Characterizing the adhesive properties

The adhesive properties of the synthesized polyacrylates were evaluated using rheology and analyzed with respect to Chang’s viscoelastic window (VW), which classifies different adhesive types48. In this approach, the VW for each PSA is constructed from the dynamic storage (G′) and loss (G′′) moduli at representative bonding and debonding frequencies of 0.01 and 100 Hz, respectively. The corresponding VW for each adhesive is the rectangular region bounded by these four moduli. Chang noted that most existing PSAs appear between the G′ and G′′ bounds of 103 and 106 Pascals (Pa) at the aforementioned bounding frequencies, and can be grouped into the quadrants (and central region) highlighted in Fig. 5. The G′ at each frequency describes an adhesive’s resistance to shear, and this term generally increases in samples with more chain entanglements (e.g., with increasing Mw). The G′′ at each frequency describes an adhesive’s ability to dissipate energy. Most consumer PSA-based products are found in either quadrant 3 or the central region (e.g., office tape, sticky notes, bandages, and removable labels), which is signified by low-to-medium G′ and G′′.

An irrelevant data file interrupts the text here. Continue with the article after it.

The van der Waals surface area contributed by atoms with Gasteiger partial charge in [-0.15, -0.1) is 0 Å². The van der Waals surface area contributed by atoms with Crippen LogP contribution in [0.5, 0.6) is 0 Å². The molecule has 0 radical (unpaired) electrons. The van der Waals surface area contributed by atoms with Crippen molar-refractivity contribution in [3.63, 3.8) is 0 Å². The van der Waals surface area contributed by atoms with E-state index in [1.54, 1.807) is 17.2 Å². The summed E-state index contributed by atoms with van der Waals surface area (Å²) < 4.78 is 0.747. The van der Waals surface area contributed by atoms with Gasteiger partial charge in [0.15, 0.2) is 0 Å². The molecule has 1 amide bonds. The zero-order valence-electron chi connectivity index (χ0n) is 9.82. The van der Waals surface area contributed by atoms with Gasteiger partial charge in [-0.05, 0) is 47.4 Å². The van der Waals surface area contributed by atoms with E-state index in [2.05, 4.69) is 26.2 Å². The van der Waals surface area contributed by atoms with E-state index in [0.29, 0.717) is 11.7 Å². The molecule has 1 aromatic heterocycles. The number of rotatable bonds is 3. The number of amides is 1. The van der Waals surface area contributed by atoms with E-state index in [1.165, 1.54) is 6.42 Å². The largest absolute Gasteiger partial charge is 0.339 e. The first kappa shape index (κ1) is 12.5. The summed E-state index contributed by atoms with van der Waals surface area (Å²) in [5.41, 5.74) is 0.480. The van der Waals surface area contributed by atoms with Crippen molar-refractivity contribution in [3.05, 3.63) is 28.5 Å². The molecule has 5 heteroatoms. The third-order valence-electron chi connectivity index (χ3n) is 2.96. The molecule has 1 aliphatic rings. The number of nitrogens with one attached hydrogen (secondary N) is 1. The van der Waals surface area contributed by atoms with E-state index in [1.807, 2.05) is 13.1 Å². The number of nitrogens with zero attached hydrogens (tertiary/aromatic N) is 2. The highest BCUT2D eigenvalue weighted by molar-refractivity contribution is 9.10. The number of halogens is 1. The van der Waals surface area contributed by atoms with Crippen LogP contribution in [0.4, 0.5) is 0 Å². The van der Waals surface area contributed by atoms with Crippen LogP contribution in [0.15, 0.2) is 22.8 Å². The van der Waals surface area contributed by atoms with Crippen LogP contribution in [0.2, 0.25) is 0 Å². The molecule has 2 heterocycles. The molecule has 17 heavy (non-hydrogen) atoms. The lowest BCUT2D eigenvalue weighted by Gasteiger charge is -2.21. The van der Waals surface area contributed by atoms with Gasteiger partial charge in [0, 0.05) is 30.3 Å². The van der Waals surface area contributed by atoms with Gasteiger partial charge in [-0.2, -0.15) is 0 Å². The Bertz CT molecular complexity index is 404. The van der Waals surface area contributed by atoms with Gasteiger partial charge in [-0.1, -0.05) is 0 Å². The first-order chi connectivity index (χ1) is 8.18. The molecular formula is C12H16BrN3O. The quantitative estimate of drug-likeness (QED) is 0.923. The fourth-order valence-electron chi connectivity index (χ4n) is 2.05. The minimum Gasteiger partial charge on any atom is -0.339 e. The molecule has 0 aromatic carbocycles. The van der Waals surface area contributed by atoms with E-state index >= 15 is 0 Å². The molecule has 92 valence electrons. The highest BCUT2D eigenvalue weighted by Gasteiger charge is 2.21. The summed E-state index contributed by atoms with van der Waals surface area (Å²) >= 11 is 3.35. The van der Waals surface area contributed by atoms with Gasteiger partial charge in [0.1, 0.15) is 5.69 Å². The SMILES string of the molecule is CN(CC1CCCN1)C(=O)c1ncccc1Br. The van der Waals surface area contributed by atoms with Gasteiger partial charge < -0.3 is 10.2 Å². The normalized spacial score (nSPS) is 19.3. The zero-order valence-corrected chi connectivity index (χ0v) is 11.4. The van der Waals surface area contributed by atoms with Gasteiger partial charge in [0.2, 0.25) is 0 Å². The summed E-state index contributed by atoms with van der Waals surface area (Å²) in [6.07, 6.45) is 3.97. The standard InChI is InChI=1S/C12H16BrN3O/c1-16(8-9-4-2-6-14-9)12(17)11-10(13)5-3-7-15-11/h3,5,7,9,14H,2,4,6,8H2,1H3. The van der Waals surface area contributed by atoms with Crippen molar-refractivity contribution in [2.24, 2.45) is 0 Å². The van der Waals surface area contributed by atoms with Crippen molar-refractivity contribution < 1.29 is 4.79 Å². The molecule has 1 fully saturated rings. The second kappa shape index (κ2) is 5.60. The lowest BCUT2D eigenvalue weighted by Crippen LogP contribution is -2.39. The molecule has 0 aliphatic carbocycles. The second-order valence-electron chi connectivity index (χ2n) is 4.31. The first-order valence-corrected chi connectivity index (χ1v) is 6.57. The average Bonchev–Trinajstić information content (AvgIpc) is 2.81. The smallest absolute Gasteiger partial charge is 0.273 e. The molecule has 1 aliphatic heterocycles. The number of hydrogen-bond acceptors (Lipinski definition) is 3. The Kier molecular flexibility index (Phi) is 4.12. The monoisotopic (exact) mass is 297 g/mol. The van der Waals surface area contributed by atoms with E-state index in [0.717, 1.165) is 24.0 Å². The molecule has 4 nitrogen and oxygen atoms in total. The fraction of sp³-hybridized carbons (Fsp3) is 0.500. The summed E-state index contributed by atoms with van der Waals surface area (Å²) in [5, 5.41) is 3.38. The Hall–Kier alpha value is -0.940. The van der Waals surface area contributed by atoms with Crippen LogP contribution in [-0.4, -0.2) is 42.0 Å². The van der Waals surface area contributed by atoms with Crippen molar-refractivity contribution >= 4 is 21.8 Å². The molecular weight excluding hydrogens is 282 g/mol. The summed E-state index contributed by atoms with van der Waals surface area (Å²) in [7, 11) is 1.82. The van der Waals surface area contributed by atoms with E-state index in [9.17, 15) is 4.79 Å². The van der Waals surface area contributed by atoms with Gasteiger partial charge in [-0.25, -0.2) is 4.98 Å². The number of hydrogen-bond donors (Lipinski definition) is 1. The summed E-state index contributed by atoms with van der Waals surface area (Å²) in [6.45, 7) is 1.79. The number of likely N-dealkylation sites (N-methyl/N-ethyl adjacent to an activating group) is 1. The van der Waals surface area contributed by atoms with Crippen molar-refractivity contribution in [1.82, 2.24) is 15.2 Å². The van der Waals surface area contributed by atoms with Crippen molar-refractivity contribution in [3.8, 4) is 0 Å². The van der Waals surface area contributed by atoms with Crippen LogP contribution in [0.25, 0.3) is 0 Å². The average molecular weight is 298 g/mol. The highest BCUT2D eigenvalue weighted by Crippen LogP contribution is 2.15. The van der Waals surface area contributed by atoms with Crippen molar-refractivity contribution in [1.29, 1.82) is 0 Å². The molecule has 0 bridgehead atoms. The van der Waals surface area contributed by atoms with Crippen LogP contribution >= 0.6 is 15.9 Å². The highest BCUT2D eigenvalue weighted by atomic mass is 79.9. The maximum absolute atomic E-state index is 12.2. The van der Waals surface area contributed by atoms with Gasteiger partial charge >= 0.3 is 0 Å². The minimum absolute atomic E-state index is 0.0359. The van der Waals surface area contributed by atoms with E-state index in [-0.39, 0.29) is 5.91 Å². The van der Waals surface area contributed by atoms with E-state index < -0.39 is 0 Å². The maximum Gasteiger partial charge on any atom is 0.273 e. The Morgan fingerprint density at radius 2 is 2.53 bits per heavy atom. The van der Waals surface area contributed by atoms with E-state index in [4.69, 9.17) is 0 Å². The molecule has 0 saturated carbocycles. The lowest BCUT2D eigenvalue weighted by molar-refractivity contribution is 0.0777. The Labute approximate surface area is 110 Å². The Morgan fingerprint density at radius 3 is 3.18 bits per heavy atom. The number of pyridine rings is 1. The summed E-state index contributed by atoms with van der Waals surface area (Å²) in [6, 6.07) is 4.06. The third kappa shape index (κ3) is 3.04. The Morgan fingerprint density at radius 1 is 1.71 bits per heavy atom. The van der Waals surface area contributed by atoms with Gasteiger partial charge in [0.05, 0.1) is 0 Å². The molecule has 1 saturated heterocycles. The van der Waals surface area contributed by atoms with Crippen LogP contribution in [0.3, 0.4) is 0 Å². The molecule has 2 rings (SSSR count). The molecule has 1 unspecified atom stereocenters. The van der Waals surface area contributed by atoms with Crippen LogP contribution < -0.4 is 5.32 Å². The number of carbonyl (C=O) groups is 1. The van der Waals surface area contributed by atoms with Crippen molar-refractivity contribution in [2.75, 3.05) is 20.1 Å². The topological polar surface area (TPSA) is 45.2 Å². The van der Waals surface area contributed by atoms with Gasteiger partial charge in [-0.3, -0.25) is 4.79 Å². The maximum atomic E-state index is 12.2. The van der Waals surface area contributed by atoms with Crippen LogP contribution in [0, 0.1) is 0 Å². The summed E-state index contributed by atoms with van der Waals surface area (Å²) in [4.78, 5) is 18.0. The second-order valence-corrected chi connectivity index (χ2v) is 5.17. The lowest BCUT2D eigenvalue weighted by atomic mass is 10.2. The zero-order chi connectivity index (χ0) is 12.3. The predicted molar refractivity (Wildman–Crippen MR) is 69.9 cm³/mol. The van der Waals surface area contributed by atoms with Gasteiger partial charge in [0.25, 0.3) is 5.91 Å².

Fig. 5: Adhesive properties and life cycle assessments.
figure 5

Plots of storage (G′) versus loss (G′′) moduli for poly(2-ethylhexylacrylate) (a), including visualization of Chang’s viscoelastic window, and of the cumulative energy demand (CED) and global warming potential (GWP) for each route (b).

All the adhesives synthesized from PAAP&G fall within quadrant 3 and the central region (Fig. 5)49,50. That is, the PSAs are soft enough to flow and wet a substrate at the bonding frequency, while hard enough to hold onto a substrate, and peel cleanly at the debonding frequency. As expected, the VWs are higher with larger Mw, which is due to the increased chain entanglements. Overall, the viscoelastic properties of the synthesized PSAs suggest they would be useful for applications such as removable general-purpose adhesives, including tapes, bandages, and sticky notes. Excitingly, a viable central region pressure-sensitive adhesive is accessible without any sonication.

Life cycle assessments